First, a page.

Local Briefs
From the Editor's Desk: Health and wellness in one another
Friday, June 05 2015
Written by Alfred Walking Bull, The Circle Managing Editor,
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alfredwalkingbull-web.jpgWhether we like it or not, addiction continues to be a theme in the Native American experience. Either by stereotyping of the “drunken Indian” or the daily struggles we endure, it has come to define our lives, sometimes for the good and sometimes for the bad.

We may have personal stories of our misadventures with alcohol and drugs or we may know a seemingly endless litany of relatives and friends who were claimed by their addictions through death or incarceration. It's easy to fall into the trap of victimization, to blame a substance or colonization for the effects, there are plenty of reasons to be angry and self-righteous. However, the difficult path, always less trodden, is to look at our problems holistically, traditionally and with a measure of compassion for everyone in our lives affected by their addiction.

There is a popular meme on social media, “A sober Indian is a powerful Indian.” It is meant to empower those who have lived their lives, thus far, substance-free or those in recovery. What has always struck hollow for me about it is that, traditionally, we acknowledged our powerlessness. In Lakota culture, we understand that power is derived from the great mystery, the great power or god. We humble ourselves in front of god as atonement and encouragement. The ideal to strive for is the concept of the common man, never too high in status, never too important for others.

Other people are who we are called to live our lives for, in service and gratitude for the relationship. We are compelled to uplift one another so that we all may achieve a sense of unity and joy, in order to share it with others.

In his speech before a group of Minneapolis American Indian community members, Gerald Cross, explained what was the initial cause of his addiction: loneliness and a lack of belonging. “What got me going is that I didn't have no love, my parents' addiction to alcohol and we were in foster homes. We had decent [foster] parents who were white but we knew we were different and they made us feel different. So we ran away and stayed with people who accepted us.”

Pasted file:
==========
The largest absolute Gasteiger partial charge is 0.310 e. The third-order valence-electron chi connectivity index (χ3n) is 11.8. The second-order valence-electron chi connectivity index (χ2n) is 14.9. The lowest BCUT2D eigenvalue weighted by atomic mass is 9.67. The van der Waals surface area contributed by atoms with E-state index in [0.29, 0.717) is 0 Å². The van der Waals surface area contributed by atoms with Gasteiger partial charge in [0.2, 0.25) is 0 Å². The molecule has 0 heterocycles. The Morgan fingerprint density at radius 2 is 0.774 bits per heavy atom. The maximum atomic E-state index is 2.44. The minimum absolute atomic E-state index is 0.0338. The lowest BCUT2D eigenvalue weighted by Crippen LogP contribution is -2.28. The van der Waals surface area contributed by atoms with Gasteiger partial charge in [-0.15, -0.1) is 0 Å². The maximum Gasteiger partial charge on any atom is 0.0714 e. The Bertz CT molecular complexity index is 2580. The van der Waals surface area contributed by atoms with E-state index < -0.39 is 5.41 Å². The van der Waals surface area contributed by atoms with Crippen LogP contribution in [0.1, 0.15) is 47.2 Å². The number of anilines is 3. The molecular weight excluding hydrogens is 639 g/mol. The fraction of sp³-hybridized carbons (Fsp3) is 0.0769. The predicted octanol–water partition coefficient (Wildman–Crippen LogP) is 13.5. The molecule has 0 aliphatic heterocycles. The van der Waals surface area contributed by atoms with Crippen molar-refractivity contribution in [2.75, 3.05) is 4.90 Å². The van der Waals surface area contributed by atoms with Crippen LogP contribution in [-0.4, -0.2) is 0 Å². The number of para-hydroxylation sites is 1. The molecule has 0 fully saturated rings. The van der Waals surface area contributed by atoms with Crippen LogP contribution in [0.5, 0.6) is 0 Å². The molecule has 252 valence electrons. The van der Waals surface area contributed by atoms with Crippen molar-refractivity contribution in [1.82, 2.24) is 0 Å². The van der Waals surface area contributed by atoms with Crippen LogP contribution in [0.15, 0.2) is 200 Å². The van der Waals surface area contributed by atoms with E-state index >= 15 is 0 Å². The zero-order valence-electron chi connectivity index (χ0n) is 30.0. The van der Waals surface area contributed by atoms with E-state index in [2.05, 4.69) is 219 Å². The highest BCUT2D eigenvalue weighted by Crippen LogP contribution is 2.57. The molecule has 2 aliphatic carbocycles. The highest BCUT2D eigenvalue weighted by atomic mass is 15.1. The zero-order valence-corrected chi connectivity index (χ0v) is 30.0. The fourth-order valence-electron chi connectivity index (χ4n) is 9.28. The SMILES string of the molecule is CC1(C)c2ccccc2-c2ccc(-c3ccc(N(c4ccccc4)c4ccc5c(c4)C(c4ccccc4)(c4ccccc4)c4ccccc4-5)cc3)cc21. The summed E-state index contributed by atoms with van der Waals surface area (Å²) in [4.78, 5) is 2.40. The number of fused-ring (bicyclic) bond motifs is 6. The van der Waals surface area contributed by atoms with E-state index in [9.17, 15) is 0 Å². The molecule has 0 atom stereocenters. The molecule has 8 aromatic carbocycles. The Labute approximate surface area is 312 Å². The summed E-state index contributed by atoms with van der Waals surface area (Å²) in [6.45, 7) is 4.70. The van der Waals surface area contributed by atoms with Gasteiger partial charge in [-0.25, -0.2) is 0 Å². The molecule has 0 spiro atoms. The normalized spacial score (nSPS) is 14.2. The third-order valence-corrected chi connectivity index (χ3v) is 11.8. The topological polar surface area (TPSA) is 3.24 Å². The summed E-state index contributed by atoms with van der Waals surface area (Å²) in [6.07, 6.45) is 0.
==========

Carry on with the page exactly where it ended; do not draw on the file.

He continued his addiction as a solution to feeling outcast. “We didn't have any spirituality, we were empty inside. The drugs made us feel better. I didn't care about nothing.” With time and recovery, Cross has been able to put together sobriety. But it's never easy and the commitment to it is often misunderstood that once one is sober, one will always be sober.

It Ain't Easy Being Indian: June 2015
Friday, June 05 2015
Written by Ricey Wild,
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riceywild-web.jpg Last month me and the ‘gals’ had a funktastic night out at a George Clinton concert at the famous Cabooze in the Big City. I insisted that for one night we refer to each other as D-Funk, M-Funk and K-Funk because I’m weird like that. Yah George, Bootsie and Parliament and Funkadelic were awesome as usual but oddly looked very young … as we three Funk Sisters agreed. Or were we just feeling the years in our bones? I know I did but I managed to wobble in time to the familiar beats and not fall down. I wore my sunglasses. You got to have your sunglasses … so you can feel cool.

It was a gorgeous night in the Big City where we three used to live but we now reside in small rural towns so it was a huge treat for me to be there. I felt happy just seeing the skyline and jostling for stage view with people who weren’t my cousins. Ya’ll Indians know what I mean; it’s why before snagging up we recite our lineage as we know it before applying any hickeys. So I was feeling da Funk and partying as hard as my old carcass could handle. When Bootsie came my way I reached for his hand and licked the back of it. He just laughed. That man is still fine!!!! M’wah!!!!

So it was a funktastic night out; no one needed to get bailed out and M-Funk was still with us and not aboard the band’s bus. We ended the night at a place the locals call “The Smelly Deli.” The late night boogitus emissions sleeping at the hotel proved that to be an apt name and the next day I insisted going to Popeye’s Chicken so I could bring some home, I gotta have red beans n rice.